I was unable to blog while on the road. Internet access was rare and, when it was available, I was focusing on matters at hand. Now that we´re back, I figured I´d grab the opportunity to write some thoughts aimed at our band of travelers for whom I am so grateful.
First, my hope for you is that the best of Kerala´s landscape – rainforests brimming with life (including flying cockroaches!), mountain ranges furrowed by tea plantations, endlessly meandering backwaters, the expansive and inviting Arabian Sea – has been successfully seared into your memories. We´ve amassed thousands of photos to help friends and family understand what our eyes took in. For you, my hope is that they will remind you not only of what Kerala looks like, but how it felt to be embraced by such abundance.
My hope is also that the hospitality and warmth showered upon us over the past two weeks will stay in your hearts as the weeks turn into months: the friendly smiles and exchanges (sometimes in Malayalam!) with strangers in passing; the abundant meals lovingly prepared for us by old friends; the animated conversations with countless new facebook friends (about culture, politics, religion, music, art, work, weddings, and everything under the sun); the love, laughter, songs, and artwork that flowed during our orphanage visits; the multitudes of prayers that – we were assured – were offered up on our behalf as we traveled. (The following photo is of our group with social workers from Amrita University and a few of the orphans who did art with us. The orphanage is part of a school sponsored by their guru-chancellor, Amma.)
As you know, the trip to Kerala was, for Nick and me, experienced on a personal level. We were not simply your travel guides who arranged the program and travel logistics. Reunions with old friends were often emotional, visits to remote religious sites tended to be deeply meaningful, and mundane details – like cold showers, pali lizards on the walls, and eating with our hands – felt like “home” to us in many ways. I´ve mentioned that I am grateful for you, each of you, as fellow travelers. But it is in this context – of reuniting with dear friends, reconnecting with rich religious sites, and re-entering the mundane familiar – that makes me most grateful for all of you. I want to thank you for your willingness to jump in to our world with gusto, to make new friends, to eat unabashedly with your hands.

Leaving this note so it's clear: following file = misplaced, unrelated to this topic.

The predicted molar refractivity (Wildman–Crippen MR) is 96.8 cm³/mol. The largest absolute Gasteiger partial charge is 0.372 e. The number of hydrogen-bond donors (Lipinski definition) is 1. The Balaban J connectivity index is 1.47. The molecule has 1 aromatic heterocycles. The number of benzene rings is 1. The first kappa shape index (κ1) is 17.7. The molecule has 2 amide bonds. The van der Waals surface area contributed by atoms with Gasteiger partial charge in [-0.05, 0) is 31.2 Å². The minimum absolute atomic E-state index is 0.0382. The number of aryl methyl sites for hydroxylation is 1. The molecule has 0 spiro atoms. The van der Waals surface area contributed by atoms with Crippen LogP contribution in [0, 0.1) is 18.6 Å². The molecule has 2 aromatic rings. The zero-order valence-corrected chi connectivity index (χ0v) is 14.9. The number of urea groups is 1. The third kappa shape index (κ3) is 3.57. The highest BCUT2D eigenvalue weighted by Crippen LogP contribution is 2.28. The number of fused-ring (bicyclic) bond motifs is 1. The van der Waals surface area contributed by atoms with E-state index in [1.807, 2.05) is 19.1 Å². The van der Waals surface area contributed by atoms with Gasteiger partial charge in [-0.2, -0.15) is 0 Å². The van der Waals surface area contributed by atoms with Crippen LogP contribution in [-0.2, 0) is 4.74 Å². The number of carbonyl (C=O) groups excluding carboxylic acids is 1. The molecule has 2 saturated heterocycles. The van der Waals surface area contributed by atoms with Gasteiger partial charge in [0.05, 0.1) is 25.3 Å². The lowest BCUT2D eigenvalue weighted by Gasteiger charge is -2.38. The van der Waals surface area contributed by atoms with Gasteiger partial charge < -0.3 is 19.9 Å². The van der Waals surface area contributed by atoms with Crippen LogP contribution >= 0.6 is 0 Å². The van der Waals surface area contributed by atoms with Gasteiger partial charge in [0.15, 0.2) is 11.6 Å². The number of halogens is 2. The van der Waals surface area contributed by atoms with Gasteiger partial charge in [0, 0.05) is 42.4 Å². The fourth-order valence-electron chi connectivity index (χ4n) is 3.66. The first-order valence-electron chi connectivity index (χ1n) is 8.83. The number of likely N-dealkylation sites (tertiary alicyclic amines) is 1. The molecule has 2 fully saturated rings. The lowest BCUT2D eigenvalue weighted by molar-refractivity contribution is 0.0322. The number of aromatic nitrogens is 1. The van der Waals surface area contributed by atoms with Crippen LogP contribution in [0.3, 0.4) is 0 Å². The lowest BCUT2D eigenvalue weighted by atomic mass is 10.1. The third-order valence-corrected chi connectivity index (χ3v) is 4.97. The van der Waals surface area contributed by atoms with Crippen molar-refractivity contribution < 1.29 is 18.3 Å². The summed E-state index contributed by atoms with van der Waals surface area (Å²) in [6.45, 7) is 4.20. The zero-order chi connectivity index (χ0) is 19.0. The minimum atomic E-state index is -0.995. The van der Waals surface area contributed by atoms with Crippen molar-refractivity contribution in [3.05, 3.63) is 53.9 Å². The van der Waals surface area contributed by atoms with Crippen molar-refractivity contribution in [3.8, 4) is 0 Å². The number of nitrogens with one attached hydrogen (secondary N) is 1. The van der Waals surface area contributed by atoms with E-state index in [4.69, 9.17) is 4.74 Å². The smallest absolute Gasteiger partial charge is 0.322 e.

Most of all I want to thank you for the warmth and appreciation you showered in abundance upon the people in Kerala who we hold most near and dear. Whether it was with Prabha and Rajan in Kochi, Sr. Florence and the other Sisters in Bharananganam, Fr. Abraham and his wife in Kottayam, Jyothi and her daughter in Kottayam and Kumily, Sujatha in Kollam (not to mention the college students and orphanage kids associated with many of these people) the warmth and enthusiasm you consistently doled out to all of these and more was so precious to us. I have no doubt that your genuine interest in and care for these people was treasured and will remain with them for a long time to come. You have received much during this trip – and I thank you, from the bottom of my heart, for all you´ve given in return.
High five (watch the elbow!),